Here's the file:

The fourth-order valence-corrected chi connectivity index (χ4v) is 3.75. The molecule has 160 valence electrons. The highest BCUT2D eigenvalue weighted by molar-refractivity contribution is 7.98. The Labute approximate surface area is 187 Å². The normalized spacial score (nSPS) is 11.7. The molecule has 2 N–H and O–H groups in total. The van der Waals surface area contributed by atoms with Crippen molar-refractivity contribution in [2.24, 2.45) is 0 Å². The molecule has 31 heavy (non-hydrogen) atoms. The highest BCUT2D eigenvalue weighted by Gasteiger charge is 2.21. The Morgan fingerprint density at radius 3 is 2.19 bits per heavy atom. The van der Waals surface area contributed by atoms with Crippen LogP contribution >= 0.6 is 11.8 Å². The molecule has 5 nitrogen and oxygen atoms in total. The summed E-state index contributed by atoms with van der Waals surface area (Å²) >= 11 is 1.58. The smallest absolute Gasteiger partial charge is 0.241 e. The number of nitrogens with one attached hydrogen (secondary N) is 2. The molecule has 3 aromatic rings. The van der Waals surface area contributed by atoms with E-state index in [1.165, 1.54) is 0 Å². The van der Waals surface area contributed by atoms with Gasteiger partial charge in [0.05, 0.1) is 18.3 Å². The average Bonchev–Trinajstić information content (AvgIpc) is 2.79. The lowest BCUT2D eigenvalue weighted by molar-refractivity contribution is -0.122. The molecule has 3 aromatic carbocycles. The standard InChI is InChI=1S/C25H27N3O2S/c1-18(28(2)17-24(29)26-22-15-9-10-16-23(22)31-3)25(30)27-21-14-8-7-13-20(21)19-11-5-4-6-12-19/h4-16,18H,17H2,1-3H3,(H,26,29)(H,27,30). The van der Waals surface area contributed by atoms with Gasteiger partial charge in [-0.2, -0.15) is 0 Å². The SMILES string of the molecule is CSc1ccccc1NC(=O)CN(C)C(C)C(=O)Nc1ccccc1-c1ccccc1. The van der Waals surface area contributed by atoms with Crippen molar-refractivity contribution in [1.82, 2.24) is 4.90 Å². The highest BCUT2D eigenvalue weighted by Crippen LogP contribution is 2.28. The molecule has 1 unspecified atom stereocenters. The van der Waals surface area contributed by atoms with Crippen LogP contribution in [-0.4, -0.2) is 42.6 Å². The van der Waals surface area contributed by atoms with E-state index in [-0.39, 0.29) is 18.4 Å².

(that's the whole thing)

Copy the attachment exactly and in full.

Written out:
The fourth-order valence-corrected chi connectivity index (χ4v) is 3.75. The molecule has 160 valence electrons. The highest BCUT2D eigenvalue weighted by molar-refractivity contribution is 7.98. The Labute approximate surface area is 187 Å². The normalized spacial score (nSPS) is 11.7. The molecule has 2 N–H and O–H groups in total. The van der Waals surface area contributed by atoms with Crippen molar-refractivity contribution in [2.24, 2.45) is 0 Å². The molecule has 31 heavy (non-hydrogen) atoms. The highest BCUT2D eigenvalue weighted by Gasteiger charge is 2.21. The Morgan fingerprint density at radius 3 is 2.19 bits per heavy atom. The van der Waals surface area contributed by atoms with Crippen LogP contribution >= 0.6 is 11.8 Å². The molecule has 5 nitrogen and oxygen atoms in total. The summed E-state index contributed by atoms with van der Waals surface area (Å²) >= 11 is 1.58. The smallest absolute Gasteiger partial charge is 0.241 e. The number of nitrogens with one attached hydrogen (secondary N) is 2. The molecule has 3 aromatic rings. The van der Waals surface area contributed by atoms with E-state index in [1.165, 1.54) is 0 Å². The van der Waals surface area contributed by atoms with Gasteiger partial charge in [0.05, 0.1) is 18.3 Å². The average Bonchev–Trinajstić information content (AvgIpc) is 2.79. The lowest BCUT2D eigenvalue weighted by molar-refractivity contribution is -0.122. The molecule has 3 aromatic carbocycles. The standard InChI is InChI=1S/C25H27N3O2S/c1-18(28(2)17-24(29)26-22-15-9-10-16-23(22)31-3)25(30)27-21-14-8-7-13-20(21)19-11-5-4-6-12-19/h4-16,18H,17H2,1-3H3,(H,26,29)(H,27,30). The van der Waals surface area contributed by atoms with Gasteiger partial charge in [-0.2, -0.15) is 0 Å². The SMILES string of the molecule is CSc1ccccc1NC(=O)CN(C)C(C)C(=O)Nc1ccccc1-c1ccccc1. The van der Waals surface area contributed by atoms with Crippen molar-refractivity contribution in [1.82, 2.24) is 4.90 Å². The highest BCUT2D eigenvalue weighted by Crippen LogP contribution is 2.28. The molecule has 1 unspecified atom stereocenters. The van der Waals surface area contributed by atoms with Crippen LogP contribution in [-0.4, -0.2) is 42.6 Å². The van der Waals surface area contributed by atoms with E-state index in [-0.39, 0.29) is 18.4 Å².